Tuesday Aug 28, 2007

Excel using WSIT - Metro and .NET interoperability sample

If you attended JavaOne 2007 or any other conference afterwards where Metro (JAX-WS + WSIT/Tango) team presented, then you've probably seen this demo. The demo shows an Excel 2007 spreadsheet invoking a Secure and Reliable endpoint deployed on GlassFish. Today, I'm announcing the availability of the WSIT endpoint and Excel client code with full instructions to build, deploy and run the sample.

Metro Release Candidate 1 was announced recently and is integrated in GlassFish RC4. You can learn more about .NET interoperability aspects of Metro by watching this deep dive interview or reading this 26-page article.

The source code for this sample is available in "wsit/wsit/samples/excelclient" directory. It can be checked out using the command:

cvs -d :pserver:yourid@cvs.dev.java.net:/cvs co wsit/wsit/samples/excelclient

A compressed bundle of the sample is available here.

Running the demo involves an extensive setup for .NET client. Please make sure to review the software requirements before proceeding with the installation.

Try it and send us feedback at users@metro or Metro Forum.

Technorati: webservices metro glassfish dotnet .net interoperability netbeans wcf

Thursday Aug 02, 2007

wsHttpDualBinding - a non-interoperable binding

Based upon a user request, I'll explain why wsDualHttpBinding (a system-provided binding in WCF) is not an interoperable binding. This blog entry will explain the service endpoint code, client code, generated WSDL and the SOAP messages exchanged based upon the DualHttp Binding Sample that is bundled with the Windows SDK samples. This is also an update to an earlier attempt to explain wsDualHttpBinding.

In the sample, I replaced the default wsDualHttpBinding with an equivalent custom binding (after removing the security) as:

<bindings>
  <customBinding>
    <binding name="Binding1">
      <reliableSession />
      <compositeDuplex />
      <oneWay />
      <textMessageEncoding
                     messageVersion="Soap12WSAddressing10" 
                     writeEncoding="utf-8" />
      <httpTransport authenticationScheme="Anonymous"
                     bypassProxyOnLocal="false"
                     hostNameComparisonMode="StrongWildcard"
                     proxyAuthenticationScheme="Anonymous"
                     realm=""
                     useDefaultWebProxy="true" />
    </binding>
  </customBinding>
</bindings>

The wsDualHttpBinding, also known as Composite Duplex or Full Duplex Binding, provides a bi-directional communication between Client and Endpoint. In a single direction communication, the client can invoke a set of operations on a service and this interface is referred as primary interface in Duplex binding. The set of operations that a service can invoke on the client is called as callback interface.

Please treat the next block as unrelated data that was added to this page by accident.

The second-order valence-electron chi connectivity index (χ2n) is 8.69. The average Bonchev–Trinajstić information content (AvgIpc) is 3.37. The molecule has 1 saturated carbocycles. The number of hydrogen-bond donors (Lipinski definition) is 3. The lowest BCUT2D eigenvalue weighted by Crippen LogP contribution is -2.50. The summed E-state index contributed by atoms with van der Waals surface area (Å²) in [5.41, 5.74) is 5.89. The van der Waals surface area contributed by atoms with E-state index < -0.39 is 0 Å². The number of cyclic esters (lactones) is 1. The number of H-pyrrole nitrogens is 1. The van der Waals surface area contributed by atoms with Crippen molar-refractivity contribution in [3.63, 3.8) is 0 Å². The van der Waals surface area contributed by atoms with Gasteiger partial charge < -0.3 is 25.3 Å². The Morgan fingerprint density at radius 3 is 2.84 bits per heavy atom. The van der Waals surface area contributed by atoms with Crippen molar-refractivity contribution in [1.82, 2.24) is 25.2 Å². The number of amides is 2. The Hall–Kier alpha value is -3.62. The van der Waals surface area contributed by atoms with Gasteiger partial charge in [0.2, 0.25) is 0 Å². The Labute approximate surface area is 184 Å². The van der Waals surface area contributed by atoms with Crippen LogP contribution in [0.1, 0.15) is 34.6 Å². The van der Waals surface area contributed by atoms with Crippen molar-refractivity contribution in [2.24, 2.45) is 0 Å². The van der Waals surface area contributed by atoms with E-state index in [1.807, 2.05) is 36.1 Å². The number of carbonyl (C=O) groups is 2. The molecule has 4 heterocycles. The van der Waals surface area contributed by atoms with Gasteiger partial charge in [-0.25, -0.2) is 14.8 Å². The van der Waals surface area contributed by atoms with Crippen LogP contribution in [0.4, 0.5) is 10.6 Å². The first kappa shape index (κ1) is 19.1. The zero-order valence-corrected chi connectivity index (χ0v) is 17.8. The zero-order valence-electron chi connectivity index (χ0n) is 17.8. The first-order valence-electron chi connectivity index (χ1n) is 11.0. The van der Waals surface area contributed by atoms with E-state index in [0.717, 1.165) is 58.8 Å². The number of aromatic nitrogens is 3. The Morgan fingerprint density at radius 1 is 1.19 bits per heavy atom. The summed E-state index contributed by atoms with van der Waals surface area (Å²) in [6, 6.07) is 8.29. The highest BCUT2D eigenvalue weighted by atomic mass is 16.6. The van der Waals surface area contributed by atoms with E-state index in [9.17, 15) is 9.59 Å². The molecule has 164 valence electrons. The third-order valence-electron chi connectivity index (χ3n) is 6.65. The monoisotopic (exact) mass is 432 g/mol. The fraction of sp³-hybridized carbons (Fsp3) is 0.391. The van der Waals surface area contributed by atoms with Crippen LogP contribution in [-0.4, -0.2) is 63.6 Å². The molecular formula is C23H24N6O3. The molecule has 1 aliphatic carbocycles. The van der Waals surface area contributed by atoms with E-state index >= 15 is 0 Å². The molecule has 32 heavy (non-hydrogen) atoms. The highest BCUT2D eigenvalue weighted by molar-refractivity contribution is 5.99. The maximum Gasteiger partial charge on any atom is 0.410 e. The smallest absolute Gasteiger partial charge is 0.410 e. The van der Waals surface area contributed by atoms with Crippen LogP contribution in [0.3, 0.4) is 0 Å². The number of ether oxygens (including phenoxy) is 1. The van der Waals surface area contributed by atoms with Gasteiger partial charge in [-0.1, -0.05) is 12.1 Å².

The sample in Windows SDK is a trivial calculator service where primitive Math operations are performed in a running session on the "primary" interface and results are returned on the "callback" interface.

Service Endpoint Code

Let's understand the service endpoint code first. The "primary" service endpoint interface looks like:

[ServiceContract(Namespace = "http://Microsoft.ServiceModel.Samples", 
                 SessionMode=SessionMode.Required,
                 CallbackContract=typeof(ICalculatorDuplexCallback))]
public interface ICalculatorDuplex
{
  [OperationContract(IsOneWay=true)]
  void Clear();
  [OperationContract(IsOneWay = true)]
  void AddTo(double n);

  ...
}

Three points to note in this code:

  • A duplex contract requires a session, because a context must be established to correlate the set of messages being sent between client and service. Even though this is specified using SessionMode=SessionMode.Required attribute but the default value of SessionMode=SessionMode.Allowed (equivalent of not specifying) will be sufficient as well. This is because all Duplex bindings in .NET maintain a transport session.

  • Callback interface is specified using CallbackContract attribute.

  • All the methods are declared as One-way operations otherwise the response can be returned on the transport back channel itself. The documentation on this particular binding is limited.

The "callback" interface is defined as:

public interface ICalculatorDuplexCallback
{
  [OperationContract(IsOneWay = true)]
  void Result(double result);

  ...
}

In order for a service endpoint to establish a connection with the "callback" interface on client, a CallbackChannel is obtained from the OperationContext in the implementation of the "primary" interface as:

public class CalculatorService : ICalculatorDuplex
{
  double result;
  ICalculatorDuplexCallback callback = null;

  public CalculatorService()
  {
    result = 0.0D;
    callback = OperationContext.Current.GetCallbackChannel<ICalculatorDuplexCallback>();
  }

Another variable is initialized to return the running result. The implementation of each method in the "primary" interface then invokes a method on the "callback" interface to return the running result as:

public void AddTo(double n)
{
  result += n;
  callback.Result(result);
}

Generated WSDL

Now let's look at the generated WSDL fragments. The policy assertion elements are:

<wsp:All>
  <wsrm:RMAssertion xmlns:wsrm="http://schemas.xmlsoap.org/ws/2005/02/rm/policy">
    <wsrm:InactivityTimeout Milliseconds="600000" /> 
    <wsrm:AcknowledgementInterval Milliseconds="200" /> 
  </wsrm:RMAssertion>
  <cdp:CompositeDuplex xmlns:cdp="http://schemas.microsoft.com/net/2006/06/duplex" /> 
  <ow:OneWay xmlns:ow="http://schemas.microsoft.com/ws/2005/05/routing/policy" /> 
  <wsaw:UsingAddressing /> 
</wsp:All>

The wsrm:RMAssertion and wsaw:UsingAddressing elements are bound to a known namespace and their behavior is clearly documented. However the specification of cdp:CompositeDuplex and ow:OneWay elements are unclear at this time. This does not allow any WSDL-based interoperability whenever these elements are included.

All methods from the "primary" and the "callback" interface are generated in one wsdl:portType. The methods from the "primary" interface are generated as One-way operations. But methods from the "callback" interface are generated as Notification operation. For example, one of the methods from "callback" interface looks like: